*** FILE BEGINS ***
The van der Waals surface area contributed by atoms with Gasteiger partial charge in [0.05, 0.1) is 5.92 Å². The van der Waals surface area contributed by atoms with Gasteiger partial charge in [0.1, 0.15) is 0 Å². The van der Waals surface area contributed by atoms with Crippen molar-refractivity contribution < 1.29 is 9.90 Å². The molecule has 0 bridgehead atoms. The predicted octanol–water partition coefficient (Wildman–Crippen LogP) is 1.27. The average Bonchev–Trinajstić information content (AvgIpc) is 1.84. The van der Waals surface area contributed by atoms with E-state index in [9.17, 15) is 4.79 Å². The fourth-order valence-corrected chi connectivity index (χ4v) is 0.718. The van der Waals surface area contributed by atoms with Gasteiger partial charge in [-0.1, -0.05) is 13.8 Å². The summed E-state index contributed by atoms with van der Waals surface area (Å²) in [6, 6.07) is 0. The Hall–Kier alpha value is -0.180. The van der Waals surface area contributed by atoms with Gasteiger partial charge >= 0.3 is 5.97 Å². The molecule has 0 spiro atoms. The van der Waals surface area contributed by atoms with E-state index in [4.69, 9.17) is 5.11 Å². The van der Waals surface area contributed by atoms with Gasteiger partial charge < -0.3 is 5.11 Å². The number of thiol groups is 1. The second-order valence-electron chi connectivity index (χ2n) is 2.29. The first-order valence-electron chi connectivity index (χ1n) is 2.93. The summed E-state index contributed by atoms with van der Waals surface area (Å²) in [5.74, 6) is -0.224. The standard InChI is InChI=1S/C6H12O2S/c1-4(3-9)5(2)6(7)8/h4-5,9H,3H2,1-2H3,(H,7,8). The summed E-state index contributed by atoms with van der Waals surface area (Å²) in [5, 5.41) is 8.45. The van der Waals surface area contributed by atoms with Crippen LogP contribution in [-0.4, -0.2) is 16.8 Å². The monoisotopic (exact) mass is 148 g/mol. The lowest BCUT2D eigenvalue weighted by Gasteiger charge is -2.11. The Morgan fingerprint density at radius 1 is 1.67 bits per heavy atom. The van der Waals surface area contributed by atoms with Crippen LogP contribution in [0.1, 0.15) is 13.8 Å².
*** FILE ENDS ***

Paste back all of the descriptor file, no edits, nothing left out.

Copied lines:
The van der Waals surface area contributed by atoms with Gasteiger partial charge in [0.05, 0.1) is 5.92 Å². The van der Waals surface area contributed by atoms with Gasteiger partial charge in [0.1, 0.15) is 0 Å². The van der Waals surface area contributed by atoms with Crippen molar-refractivity contribution < 1.29 is 9.90 Å². The molecule has 0 bridgehead atoms. The predicted octanol–water partition coefficient (Wildman–Crippen LogP) is 1.27. The average Bonchev–Trinajstić information content (AvgIpc) is 1.84. The van der Waals surface area contributed by atoms with E-state index in [9.17, 15) is 4.79 Å². The fourth-order valence-corrected chi connectivity index (χ4v) is 0.718. The van der Waals surface area contributed by atoms with Gasteiger partial charge in [-0.1, -0.05) is 13.8 Å². The summed E-state index contributed by atoms with van der Waals surface area (Å²) in [6, 6.07) is 0. The Hall–Kier alpha value is -0.180. The van der Waals surface area contributed by atoms with Gasteiger partial charge >= 0.3 is 5.97 Å². The molecule has 0 spiro atoms. The van der Waals surface area contributed by atoms with E-state index in [4.69, 9.17) is 5.11 Å². The van der Waals surface area contributed by atoms with Gasteiger partial charge < -0.3 is 5.11 Å². The number of thiol groups is 1. The second-order valence-electron chi connectivity index (χ2n) is 2.29. The first-order valence-electron chi connectivity index (χ1n) is 2.93. The summed E-state index contributed by atoms with van der Waals surface area (Å²) in [5.74, 6) is -0.224. The standard InChI is InChI=1S/C6H12O2S/c1-4(3-9)5(2)6(7)8/h4-5,9H,3H2,1-2H3,(H,7,8). The summed E-state index contributed by atoms with van der Waals surface area (Å²) in [5, 5.41) is 8.45. The van der Waals surface area contributed by atoms with Crippen LogP contribution in [-0.4, -0.2) is 16.8 Å². The monoisotopic (exact) mass is 148 g/mol. The lowest BCUT2D eigenvalue weighted by Gasteiger charge is -2.11. The Morgan fingerprint density at radius 1 is 1.67 bits per heavy atom. The van der Waals surface area contributed by atoms with Crippen LogP contribution in [0.1, 0.15) is 13.8 Å².